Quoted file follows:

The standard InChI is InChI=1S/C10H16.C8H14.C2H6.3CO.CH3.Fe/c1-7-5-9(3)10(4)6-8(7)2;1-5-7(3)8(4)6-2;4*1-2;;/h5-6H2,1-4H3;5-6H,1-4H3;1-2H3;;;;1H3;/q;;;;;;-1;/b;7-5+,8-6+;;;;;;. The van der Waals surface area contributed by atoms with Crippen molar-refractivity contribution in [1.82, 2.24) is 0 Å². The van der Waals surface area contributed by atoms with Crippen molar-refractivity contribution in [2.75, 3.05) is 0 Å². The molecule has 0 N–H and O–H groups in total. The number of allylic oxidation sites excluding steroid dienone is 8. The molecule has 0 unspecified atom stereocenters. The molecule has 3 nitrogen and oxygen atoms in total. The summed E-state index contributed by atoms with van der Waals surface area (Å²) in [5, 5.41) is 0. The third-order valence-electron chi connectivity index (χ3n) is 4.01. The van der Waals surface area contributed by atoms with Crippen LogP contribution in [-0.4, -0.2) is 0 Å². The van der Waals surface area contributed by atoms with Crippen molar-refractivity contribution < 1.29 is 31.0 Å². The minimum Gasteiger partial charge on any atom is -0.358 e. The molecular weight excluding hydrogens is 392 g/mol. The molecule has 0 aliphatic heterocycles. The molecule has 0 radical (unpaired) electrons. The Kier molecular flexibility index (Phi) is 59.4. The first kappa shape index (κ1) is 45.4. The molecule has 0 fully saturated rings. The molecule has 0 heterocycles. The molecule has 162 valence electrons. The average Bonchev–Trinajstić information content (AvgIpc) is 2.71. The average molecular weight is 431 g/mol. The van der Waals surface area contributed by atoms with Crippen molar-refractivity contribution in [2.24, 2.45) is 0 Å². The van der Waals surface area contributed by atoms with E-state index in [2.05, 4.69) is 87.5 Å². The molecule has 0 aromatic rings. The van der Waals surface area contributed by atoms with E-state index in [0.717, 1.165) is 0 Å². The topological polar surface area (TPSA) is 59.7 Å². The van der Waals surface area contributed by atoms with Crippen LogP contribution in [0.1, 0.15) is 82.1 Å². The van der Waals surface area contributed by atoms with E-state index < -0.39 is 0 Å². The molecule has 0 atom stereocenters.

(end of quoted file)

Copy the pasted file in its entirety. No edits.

The standard InChI is InChI=1S/C10H16.C8H14.C2H6.3CO.CH3.Fe/c1-7-5-9(3)10(4)6-8(7)2;1-5-7(3)8(4)6-2;4*1-2;;/h5-6H2,1-4H3;5-6H,1-4H3;1-2H3;;;;1H3;/q;;;;;;-1;/b;7-5+,8-6+;;;;;;. The van der Waals surface area contributed by atoms with Crippen molar-refractivity contribution in [1.82, 2.24) is 0 Å². The van der Waals surface area contributed by atoms with Crippen molar-refractivity contribution in [2.75, 3.05) is 0 Å². The molecule has 0 N–H and O–H groups in total. The number of allylic oxidation sites excluding steroid dienone is 8. The molecule has 0 unspecified atom stereocenters. The molecule has 3 nitrogen and oxygen atoms in total. The summed E-state index contributed by atoms with van der Waals surface area (Å²) in [5, 5.41) is 0. The third-order valence-electron chi connectivity index (χ3n) is 4.01. The van der Waals surface area contributed by atoms with Crippen LogP contribution in [-0.4, -0.2) is 0 Å². The van der Waals surface area contributed by atoms with Crippen molar-refractivity contribution < 1.29 is 31.0 Å². The minimum Gasteiger partial charge on any atom is -0.358 e. The molecular weight excluding hydrogens is 392 g/mol. The molecule has 0 aliphatic heterocycles. The molecule has 0 radical (unpaired) electrons. The Kier molecular flexibility index (Phi) is 59.4. The first kappa shape index (κ1) is 45.4. The molecule has 0 fully saturated rings. The molecule has 0 heterocycles. The molecule has 162 valence electrons. The average Bonchev–Trinajstić information content (AvgIpc) is 2.71. The average molecular weight is 431 g/mol. The van der Waals surface area contributed by atoms with Crippen molar-refractivity contribution in [2.24, 2.45) is 0 Å². The van der Waals surface area contributed by atoms with E-state index in [2.05, 4.69) is 87.5 Å². The molecule has 0 aromatic rings. The van der Waals surface area contributed by atoms with E-state index in [0.717, 1.165) is 0 Å². The topological polar surface area (TPSA) is 59.7 Å². The van der Waals surface area contributed by atoms with Crippen LogP contribution in [0.1, 0.15) is 82.1 Å². The van der Waals surface area contributed by atoms with E-state index < -0.39 is 0 Å². The molecule has 0 atom stereocenters.